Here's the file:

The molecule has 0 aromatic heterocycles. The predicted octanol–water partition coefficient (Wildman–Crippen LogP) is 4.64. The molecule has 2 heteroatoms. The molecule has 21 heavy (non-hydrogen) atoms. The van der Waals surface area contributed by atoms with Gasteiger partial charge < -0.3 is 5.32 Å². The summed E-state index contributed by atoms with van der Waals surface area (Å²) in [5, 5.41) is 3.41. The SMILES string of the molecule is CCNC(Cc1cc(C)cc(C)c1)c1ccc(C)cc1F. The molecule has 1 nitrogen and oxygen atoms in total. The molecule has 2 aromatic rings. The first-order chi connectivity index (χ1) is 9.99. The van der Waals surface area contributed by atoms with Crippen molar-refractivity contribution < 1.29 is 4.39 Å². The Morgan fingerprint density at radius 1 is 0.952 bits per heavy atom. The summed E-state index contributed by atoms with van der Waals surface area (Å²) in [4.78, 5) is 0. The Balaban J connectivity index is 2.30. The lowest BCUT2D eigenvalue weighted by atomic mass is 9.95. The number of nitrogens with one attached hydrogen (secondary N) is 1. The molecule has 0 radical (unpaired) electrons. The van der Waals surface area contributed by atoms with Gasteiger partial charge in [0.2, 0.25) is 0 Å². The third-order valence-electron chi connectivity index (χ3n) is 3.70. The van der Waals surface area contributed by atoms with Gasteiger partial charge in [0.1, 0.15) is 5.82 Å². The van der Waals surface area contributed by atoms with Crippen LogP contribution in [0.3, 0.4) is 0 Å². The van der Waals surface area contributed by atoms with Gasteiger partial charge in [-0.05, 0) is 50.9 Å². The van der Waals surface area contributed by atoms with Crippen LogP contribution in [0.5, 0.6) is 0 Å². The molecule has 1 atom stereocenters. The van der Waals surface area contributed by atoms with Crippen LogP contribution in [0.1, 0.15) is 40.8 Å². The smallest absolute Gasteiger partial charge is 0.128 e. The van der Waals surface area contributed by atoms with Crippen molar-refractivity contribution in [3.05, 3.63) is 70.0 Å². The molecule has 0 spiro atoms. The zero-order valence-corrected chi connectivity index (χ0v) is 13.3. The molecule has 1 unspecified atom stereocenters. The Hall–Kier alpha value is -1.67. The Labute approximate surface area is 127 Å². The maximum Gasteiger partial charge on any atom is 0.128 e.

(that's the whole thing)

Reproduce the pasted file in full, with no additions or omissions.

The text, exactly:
The molecule has 0 aromatic heterocycles. The predicted octanol–water partition coefficient (Wildman–Crippen LogP) is 4.64. The molecule has 2 heteroatoms. The molecule has 21 heavy (non-hydrogen) atoms. The van der Waals surface area contributed by atoms with Gasteiger partial charge < -0.3 is 5.32 Å². The summed E-state index contributed by atoms with van der Waals surface area (Å²) in [5, 5.41) is 3.41. The SMILES string of the molecule is CCNC(Cc1cc(C)cc(C)c1)c1ccc(C)cc1F. The molecule has 1 nitrogen and oxygen atoms in total. The molecule has 2 aromatic rings. The first-order chi connectivity index (χ1) is 9.99. The van der Waals surface area contributed by atoms with Crippen molar-refractivity contribution < 1.29 is 4.39 Å². The Morgan fingerprint density at radius 1 is 0.952 bits per heavy atom. The summed E-state index contributed by atoms with van der Waals surface area (Å²) in [4.78, 5) is 0. The Balaban J connectivity index is 2.30. The lowest BCUT2D eigenvalue weighted by atomic mass is 9.95. The number of nitrogens with one attached hydrogen (secondary N) is 1. The molecule has 0 radical (unpaired) electrons. The van der Waals surface area contributed by atoms with Gasteiger partial charge in [0.2, 0.25) is 0 Å². The third-order valence-electron chi connectivity index (χ3n) is 3.70. The van der Waals surface area contributed by atoms with Gasteiger partial charge in [0.1, 0.15) is 5.82 Å². The van der Waals surface area contributed by atoms with Crippen LogP contribution in [0.3, 0.4) is 0 Å². The van der Waals surface area contributed by atoms with Gasteiger partial charge in [-0.05, 0) is 50.9 Å². The van der Waals surface area contributed by atoms with Crippen LogP contribution in [0.5, 0.6) is 0 Å². The molecule has 1 atom stereocenters. The van der Waals surface area contributed by atoms with Crippen LogP contribution in [0.1, 0.15) is 40.8 Å². The smallest absolute Gasteiger partial charge is 0.128 e. The van der Waals surface area contributed by atoms with Crippen molar-refractivity contribution in [3.05, 3.63) is 70.0 Å². The molecule has 0 spiro atoms. The zero-order valence-corrected chi connectivity index (χ0v) is 13.3. The molecule has 1 unspecified atom stereocenters. The Hall–Kier alpha value is -1.67. The Labute approximate surface area is 127 Å². The maximum Gasteiger partial charge on any atom is 0.128 e.